Anusara yoga is philosophically based on the idea of basic goodness. As far as asana goes, it is a very alignment-focused practice. The Universal Principles of Alignment are not only helpful in asana, they are helpful in everyday life, and as the crop up again and again in Anusara yoga, they are basic principles you can connect with and learn from over time. This is my favorite yoga style out of all the ones I’ve tried.
Anusara also has a very rigorous certification program. It took my teacher 9 years to become fully certified! This does mean that it can be difficult to find a fully certified Anusara yoga teacher. You may be able to find someone who is in the process of being certified and who has reached some milestones in that process who is allowed to say that they are “Anusara-inspired” teachers, if you don’t have a fully certified teacher in your area. I am so lucky as to have two! There is a searchable list of all Anusara teachers on the Anusara website.
I have heard the advice from other runners as well as triathletes that foam rolling is basically sunshine and rainbows when it comes to, well, life as a runner or a triathlete. I never followed through on it because IT HURTS. So, you might be wondering what on Earth I’m doing recommending this spiky-looking foam roller to the left, which may or may not also double as a torture device. Well, it turns out that while a spiky foam roller does hurt more than a regular one, it also works better. And the increase in pain is smaller than the increase in myofascial release. So, I find myself much more positively dispositioned toward the Rumble Roller than a regular foam roller , and I’ve used it a lot more as well. The Rumble Roller is not made by Beachbody, but like Manduka’s Black Mat, is available through the Team Beachbody store.
This was the sports drink used in my first half marathon, and in order to know if I’d be able to use the sports drink provided at the race, I ordered some to train with. I really like this stuff. It’s cheap, it’s very lightly sweet, and it works. Nice and simple. For me, it provides all the electrolytes I need, even in summer heat. And even in summer heat, it’s not too sweet, unlike some other drinks I’ve tried. (A particular long run with another sports drink comes to mind. It was awful. I felt like I was out there in the direct sun for 2+ hours with saltwater.)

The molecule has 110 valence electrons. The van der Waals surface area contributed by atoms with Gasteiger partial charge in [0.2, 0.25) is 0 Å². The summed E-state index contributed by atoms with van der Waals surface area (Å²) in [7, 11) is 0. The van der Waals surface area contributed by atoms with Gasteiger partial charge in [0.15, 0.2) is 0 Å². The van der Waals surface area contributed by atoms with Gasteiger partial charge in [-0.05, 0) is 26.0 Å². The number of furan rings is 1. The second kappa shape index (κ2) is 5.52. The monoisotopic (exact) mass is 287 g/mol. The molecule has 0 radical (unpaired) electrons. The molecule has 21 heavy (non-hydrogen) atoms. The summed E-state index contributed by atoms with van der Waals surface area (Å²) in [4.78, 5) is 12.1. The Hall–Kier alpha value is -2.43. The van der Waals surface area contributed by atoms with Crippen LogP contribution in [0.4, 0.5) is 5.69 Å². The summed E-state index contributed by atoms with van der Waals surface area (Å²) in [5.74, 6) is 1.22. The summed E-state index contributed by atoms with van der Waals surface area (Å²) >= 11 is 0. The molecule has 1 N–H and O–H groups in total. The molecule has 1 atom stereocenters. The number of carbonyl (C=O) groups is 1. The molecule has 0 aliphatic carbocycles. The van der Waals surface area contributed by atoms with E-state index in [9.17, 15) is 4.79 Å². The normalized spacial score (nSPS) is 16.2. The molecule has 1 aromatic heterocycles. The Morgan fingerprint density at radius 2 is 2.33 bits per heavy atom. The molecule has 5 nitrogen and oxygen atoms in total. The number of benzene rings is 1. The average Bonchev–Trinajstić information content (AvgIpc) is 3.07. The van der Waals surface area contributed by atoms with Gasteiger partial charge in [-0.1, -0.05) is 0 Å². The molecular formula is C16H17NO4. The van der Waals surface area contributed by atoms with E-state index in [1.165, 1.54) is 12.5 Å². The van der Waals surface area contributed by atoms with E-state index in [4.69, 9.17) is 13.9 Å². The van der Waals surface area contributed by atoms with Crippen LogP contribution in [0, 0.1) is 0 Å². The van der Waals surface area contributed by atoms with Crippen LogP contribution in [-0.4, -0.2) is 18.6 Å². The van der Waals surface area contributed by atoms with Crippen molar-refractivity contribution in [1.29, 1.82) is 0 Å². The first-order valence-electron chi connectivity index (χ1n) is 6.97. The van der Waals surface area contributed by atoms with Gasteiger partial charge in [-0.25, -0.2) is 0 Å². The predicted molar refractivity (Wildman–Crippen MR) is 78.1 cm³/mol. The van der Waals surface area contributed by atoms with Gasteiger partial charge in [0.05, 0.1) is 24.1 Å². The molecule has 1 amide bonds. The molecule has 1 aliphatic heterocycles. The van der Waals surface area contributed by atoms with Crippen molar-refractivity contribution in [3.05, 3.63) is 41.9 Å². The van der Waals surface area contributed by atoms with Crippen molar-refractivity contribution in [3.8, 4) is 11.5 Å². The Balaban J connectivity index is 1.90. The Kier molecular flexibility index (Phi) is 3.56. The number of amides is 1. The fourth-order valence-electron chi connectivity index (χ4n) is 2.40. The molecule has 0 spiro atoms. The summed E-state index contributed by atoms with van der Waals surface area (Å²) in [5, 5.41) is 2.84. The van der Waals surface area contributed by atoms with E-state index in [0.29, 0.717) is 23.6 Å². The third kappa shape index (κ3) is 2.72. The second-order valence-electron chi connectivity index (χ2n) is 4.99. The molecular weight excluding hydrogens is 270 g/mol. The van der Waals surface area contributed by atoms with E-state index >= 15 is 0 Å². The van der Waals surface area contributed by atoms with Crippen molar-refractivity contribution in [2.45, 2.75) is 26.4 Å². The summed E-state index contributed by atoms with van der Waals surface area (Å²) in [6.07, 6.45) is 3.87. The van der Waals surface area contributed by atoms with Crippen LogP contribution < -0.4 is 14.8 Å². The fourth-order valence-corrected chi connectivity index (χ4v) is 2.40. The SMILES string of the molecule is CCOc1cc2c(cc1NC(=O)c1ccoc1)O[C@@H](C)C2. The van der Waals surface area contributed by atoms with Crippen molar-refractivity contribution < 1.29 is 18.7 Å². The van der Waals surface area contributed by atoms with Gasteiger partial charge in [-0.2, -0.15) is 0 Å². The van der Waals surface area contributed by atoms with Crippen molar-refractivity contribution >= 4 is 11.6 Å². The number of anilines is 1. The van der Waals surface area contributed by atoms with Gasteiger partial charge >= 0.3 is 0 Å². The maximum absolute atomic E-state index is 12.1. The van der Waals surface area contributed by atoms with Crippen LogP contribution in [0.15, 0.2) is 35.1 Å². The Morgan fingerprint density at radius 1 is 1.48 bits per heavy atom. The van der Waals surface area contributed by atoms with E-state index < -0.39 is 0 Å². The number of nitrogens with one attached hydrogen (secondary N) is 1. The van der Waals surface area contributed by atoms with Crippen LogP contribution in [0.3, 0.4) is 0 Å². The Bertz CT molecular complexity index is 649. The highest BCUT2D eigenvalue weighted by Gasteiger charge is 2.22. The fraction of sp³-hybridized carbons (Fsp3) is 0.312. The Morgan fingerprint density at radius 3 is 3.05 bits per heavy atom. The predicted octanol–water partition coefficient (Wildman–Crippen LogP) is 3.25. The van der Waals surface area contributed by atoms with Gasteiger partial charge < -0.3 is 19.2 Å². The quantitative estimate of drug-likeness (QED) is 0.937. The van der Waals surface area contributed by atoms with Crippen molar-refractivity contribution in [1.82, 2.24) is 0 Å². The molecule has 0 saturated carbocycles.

There are a lot of recovery drinks on the market. When I started doing P90X, I’d never heard of the concept. I thought it was the most ridiculous up-sell I’d ever heard of. Why would you need some special drink just because you’re doing P90X? Well, technically speaking, you don’t. What you need, if you are working out hard many days in a row (unlike what you would do in most running programs, say), is to consume enough sugar and a little protein in a 4:1 ratio very soon after your workout for your muscles and liver to re-build the glycogen it just used up during the workout. In principle, you could measure out x grams of sugar to y grams of protein powder and mix it in water, or figure out how much protein powder to put in fruit juice. In practice, I don’t want to. I’ll pay for a recovery drink powder mix so I won’t have to deal with all that.
I’ve tried several other recovery drinks and this is simply the one I like the taste of the best. It’s really tasty. I’ve had one that tasted downright awful, probably due to the branched chain amino acids (BCAAs) it contained, and a few others that just tasted a little funny. Since I’m going to be drinking my recovery drink six days a week, it better taste good!
I’ve heard people talk about pre-workout boosters a lot in the weightlifting and powerlifting community. (Not so much in the running and tri communities, though.) There are many brands of NO boosters and several other types of workout enhancers. I see a lot of ads for them in Muscle & Fitness Hers. My husband did some research and ordered beta-alanine capsules that I was using. I did notice they helped me do more reps, but they also made my arms and legs tingle.
This energy and endurance drink is a cocktail of various workout performance boosters, including beta-alanine, and it actually works not just for the strength workouts but plyometrics as well! We ran out last week, and suddenly everything became much harder! Had we not just come off a rest week I’d have thought maybe it was time for one! Good stuff apparently!
This is consistently ranked as the top yoga mat on various yoga mat aggregator sites, because it’s thick, it’s durable, and it’s sticky. It’s unfortunately also pricey at %94.00. It’s also heavy, because it’s thick and dense. I really like mine a lot! I never have to fold my mat over to protect my knees, and it feels very stable under you in balance poses. It does take a little ‘breaking in’ when you first get it – yoga non-slip socks are recommended at first.
(If you’re wondering what would ever wear out a yoga mat, the answer is your hands and feet. My yoga teacher’s mat has holes in it. Yes, holes. She’s been talking about getting a new one.)